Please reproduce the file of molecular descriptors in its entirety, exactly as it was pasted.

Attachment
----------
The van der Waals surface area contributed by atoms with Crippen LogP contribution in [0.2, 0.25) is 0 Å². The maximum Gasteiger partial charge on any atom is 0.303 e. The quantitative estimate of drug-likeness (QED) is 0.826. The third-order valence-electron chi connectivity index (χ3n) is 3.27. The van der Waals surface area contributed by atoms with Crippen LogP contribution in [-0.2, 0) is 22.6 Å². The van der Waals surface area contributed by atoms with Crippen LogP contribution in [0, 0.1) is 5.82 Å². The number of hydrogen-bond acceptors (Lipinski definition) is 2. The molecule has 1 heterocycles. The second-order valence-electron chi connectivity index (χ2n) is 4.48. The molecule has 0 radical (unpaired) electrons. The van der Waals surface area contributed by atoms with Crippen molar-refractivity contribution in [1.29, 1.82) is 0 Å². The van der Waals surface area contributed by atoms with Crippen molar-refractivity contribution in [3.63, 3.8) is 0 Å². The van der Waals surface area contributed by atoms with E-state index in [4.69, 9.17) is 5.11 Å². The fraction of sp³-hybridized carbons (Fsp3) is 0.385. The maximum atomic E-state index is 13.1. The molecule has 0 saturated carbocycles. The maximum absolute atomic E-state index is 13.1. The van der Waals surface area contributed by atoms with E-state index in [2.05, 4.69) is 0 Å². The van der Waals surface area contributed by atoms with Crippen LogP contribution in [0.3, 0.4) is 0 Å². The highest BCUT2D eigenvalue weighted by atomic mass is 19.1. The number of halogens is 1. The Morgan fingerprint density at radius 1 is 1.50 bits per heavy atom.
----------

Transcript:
The van der Waals surface area contributed by atoms with Crippen LogP contribution in [0.2, 0.25) is 0 Å². The maximum Gasteiger partial charge on any atom is 0.303 e. The quantitative estimate of drug-likeness (QED) is 0.826. The third-order valence-electron chi connectivity index (χ3n) is 3.27. The van der Waals surface area contributed by atoms with Crippen LogP contribution in [-0.2, 0) is 22.6 Å². The van der Waals surface area contributed by atoms with Crippen LogP contribution in [0, 0.1) is 5.82 Å². The number of hydrogen-bond acceptors (Lipinski definition) is 2. The molecule has 1 heterocycles. The second-order valence-electron chi connectivity index (χ2n) is 4.48. The molecule has 0 radical (unpaired) electrons. The van der Waals surface area contributed by atoms with Crippen molar-refractivity contribution in [1.29, 1.82) is 0 Å². The van der Waals surface area contributed by atoms with Crippen molar-refractivity contribution in [3.63, 3.8) is 0 Å². The van der Waals surface area contributed by atoms with E-state index in [4.69, 9.17) is 5.11 Å². The fraction of sp³-hybridized carbons (Fsp3) is 0.385. The maximum atomic E-state index is 13.1. The molecule has 0 saturated carbocycles. The maximum absolute atomic E-state index is 13.1. The van der Waals surface area contributed by atoms with E-state index in [2.05, 4.69) is 0 Å². The van der Waals surface area contributed by atoms with Crippen LogP contribution in [0.3, 0.4) is 0 Å². The highest BCUT2D eigenvalue weighted by atomic mass is 19.1. The number of halogens is 1. The Morgan fingerprint density at radius 1 is 1.50 bits per heavy atom.